Barbados has another supercentenarian.
Retired plantation worker Millicent Yearwood turned 110 years old today, bringing the number of people in Barbados who have reached that age, to three.
Friends and family joined her in celebrating the significant milestone at her Fitts Village, St James residence, along with chairman of the National Assistance Board Senator Dr David Durant who prayed for her continued health and longevity and chairman of the National Committee on Ageing, Sylvester Niles who presented her with a gift.
Yearwood’s only child Mavis Small-Raper said her mother, who also has seven grandchildren, 20 great-grandchildren and six great-great grandchildren, was still very active and in relatively good health despite a few challenges and was very independent, feeding, bathing and dressing herself.
“The sight is very good but the hearing is going…[but] she does everything for herself,” Small-Raper said, adding that her mother still loves a meal of cou-cou as well as ground provisions.
She added that the supercentenarian is also still an avid church goer and has been attending the Church of God in Welchman Hall for over 70 years.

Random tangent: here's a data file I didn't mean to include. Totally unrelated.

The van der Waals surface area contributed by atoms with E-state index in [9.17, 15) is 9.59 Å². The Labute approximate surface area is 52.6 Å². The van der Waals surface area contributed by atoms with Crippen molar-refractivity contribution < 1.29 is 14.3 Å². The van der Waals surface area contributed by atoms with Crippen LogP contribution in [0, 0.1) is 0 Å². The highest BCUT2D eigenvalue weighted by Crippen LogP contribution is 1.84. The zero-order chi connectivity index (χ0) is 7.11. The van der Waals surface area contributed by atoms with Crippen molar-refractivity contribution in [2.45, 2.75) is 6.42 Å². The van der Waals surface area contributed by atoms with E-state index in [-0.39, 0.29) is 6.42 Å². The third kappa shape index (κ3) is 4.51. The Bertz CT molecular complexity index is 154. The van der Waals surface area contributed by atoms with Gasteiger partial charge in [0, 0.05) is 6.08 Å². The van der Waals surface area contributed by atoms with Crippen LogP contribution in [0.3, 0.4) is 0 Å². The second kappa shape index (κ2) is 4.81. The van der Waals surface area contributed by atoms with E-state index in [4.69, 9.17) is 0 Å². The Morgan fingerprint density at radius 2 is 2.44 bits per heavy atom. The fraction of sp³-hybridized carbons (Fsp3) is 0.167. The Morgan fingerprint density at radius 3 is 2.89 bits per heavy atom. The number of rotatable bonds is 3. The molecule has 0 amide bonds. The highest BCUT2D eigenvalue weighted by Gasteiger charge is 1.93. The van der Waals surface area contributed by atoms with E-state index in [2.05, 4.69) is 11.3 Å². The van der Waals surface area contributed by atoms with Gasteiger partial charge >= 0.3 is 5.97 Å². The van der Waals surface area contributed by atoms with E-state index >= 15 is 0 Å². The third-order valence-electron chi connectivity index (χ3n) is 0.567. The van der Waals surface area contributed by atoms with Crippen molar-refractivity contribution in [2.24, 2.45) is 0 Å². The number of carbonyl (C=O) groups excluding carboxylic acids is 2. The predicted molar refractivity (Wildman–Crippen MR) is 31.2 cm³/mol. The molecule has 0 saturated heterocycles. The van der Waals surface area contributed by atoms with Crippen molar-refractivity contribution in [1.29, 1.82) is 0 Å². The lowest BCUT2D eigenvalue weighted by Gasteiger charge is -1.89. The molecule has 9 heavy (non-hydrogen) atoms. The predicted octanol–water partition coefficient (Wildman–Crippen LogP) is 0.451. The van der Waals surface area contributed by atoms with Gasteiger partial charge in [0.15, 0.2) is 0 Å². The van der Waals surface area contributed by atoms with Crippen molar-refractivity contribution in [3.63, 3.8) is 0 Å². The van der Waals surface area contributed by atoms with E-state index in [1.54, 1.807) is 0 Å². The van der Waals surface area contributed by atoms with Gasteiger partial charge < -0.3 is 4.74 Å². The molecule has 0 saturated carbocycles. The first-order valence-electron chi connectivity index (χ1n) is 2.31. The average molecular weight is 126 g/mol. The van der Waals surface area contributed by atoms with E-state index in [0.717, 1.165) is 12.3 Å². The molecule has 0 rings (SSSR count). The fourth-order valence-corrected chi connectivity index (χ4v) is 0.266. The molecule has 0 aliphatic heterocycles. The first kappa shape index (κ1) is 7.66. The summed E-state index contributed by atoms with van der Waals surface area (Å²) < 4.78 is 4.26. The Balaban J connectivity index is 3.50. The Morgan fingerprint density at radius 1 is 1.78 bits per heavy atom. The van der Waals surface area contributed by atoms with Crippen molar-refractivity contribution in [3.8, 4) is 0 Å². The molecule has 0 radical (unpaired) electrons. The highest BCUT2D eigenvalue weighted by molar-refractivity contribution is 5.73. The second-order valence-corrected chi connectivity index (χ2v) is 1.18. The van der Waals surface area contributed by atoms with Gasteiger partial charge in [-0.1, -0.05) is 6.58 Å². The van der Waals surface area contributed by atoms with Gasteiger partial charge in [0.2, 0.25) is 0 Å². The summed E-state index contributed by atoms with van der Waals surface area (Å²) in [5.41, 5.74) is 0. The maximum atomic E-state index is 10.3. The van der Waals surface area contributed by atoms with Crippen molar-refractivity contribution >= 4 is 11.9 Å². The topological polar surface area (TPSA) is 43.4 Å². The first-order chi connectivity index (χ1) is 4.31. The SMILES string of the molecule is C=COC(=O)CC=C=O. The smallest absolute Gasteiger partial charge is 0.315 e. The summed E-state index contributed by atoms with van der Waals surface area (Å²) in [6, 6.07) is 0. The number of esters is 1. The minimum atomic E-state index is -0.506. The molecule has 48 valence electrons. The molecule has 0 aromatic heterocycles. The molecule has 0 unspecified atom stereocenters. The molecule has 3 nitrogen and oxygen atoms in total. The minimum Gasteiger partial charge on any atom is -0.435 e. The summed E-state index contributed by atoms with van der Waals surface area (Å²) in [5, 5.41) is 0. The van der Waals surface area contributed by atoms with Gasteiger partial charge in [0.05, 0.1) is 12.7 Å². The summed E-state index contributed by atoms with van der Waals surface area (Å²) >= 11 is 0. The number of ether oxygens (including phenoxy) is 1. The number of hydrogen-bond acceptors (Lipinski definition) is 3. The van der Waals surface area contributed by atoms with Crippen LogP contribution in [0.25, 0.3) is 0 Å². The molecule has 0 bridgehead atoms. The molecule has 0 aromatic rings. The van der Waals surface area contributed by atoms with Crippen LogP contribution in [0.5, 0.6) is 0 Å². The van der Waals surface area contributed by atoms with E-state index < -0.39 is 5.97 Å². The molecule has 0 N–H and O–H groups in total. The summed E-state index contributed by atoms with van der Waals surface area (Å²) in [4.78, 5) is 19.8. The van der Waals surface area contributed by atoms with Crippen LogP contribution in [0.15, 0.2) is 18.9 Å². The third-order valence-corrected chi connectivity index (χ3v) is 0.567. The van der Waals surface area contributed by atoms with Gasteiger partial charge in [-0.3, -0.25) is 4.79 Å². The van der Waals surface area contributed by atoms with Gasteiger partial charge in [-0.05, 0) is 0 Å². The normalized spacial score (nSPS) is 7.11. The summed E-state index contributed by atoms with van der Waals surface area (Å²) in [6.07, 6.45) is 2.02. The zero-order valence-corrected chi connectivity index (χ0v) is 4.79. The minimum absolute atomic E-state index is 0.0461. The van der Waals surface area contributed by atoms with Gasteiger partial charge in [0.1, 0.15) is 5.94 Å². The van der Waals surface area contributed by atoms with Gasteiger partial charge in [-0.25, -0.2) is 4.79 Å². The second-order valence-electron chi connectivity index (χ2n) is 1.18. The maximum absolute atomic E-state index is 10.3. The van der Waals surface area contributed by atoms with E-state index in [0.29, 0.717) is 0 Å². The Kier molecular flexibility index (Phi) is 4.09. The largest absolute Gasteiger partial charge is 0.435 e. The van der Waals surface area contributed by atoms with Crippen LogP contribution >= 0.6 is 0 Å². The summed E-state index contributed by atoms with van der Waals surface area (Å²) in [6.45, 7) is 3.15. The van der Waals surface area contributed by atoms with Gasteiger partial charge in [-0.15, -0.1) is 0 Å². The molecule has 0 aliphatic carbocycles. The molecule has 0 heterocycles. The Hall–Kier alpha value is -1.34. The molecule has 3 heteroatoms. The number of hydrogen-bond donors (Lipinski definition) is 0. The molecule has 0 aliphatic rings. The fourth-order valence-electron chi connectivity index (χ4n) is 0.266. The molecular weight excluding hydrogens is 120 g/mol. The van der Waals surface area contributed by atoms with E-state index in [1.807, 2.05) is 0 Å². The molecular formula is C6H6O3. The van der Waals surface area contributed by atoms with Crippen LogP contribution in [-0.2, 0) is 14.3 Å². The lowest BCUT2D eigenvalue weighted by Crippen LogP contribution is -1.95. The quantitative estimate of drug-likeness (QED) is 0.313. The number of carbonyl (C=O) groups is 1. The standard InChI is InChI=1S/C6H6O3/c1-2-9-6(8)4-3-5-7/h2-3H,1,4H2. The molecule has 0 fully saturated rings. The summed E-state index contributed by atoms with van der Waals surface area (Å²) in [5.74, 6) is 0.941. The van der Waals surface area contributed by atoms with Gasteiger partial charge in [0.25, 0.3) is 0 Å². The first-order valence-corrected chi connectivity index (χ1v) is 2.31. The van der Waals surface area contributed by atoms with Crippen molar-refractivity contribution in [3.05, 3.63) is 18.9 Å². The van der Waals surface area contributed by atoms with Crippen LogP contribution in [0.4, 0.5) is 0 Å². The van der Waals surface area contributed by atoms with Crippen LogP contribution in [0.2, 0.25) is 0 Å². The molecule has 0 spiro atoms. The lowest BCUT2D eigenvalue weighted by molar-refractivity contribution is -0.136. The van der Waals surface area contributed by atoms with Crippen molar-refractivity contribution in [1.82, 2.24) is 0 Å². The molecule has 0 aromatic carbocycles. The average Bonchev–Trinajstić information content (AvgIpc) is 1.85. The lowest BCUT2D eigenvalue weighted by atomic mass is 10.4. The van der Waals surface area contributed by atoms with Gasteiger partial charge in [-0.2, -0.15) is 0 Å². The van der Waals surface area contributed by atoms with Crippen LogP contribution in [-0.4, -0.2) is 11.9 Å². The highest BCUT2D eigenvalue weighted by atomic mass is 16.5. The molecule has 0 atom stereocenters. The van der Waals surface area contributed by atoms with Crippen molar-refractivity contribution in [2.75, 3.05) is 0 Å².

Noting that her mother spent most of her day sleeping, she added that at night she could often heard be heard singing hymns, including Trust and Obey and How Sweet the Name of Jesus, which she sang before today’s ceremony.
As Yearwood’s primary caregiver, Small-Raper told those gathered that she enjoyed taking care of her mother and was happy she could reach this milestone.
“The Lord has allowed her to see this day,” the daughter declared.
Niles said Yearwood’s details would be forwarded to the Gerontology Research Group, a global group of researchers at the University of California in Los Angeles, United States who verify and track super-centenarians.
Barbados’ other two supercentenarians were Emily Clarke, who died on June 1, 2013, at the age of 110; and James Sisnett, the island’s oldest man and the world’s second oldest man, who died on May 23, 2013, at the age of 113.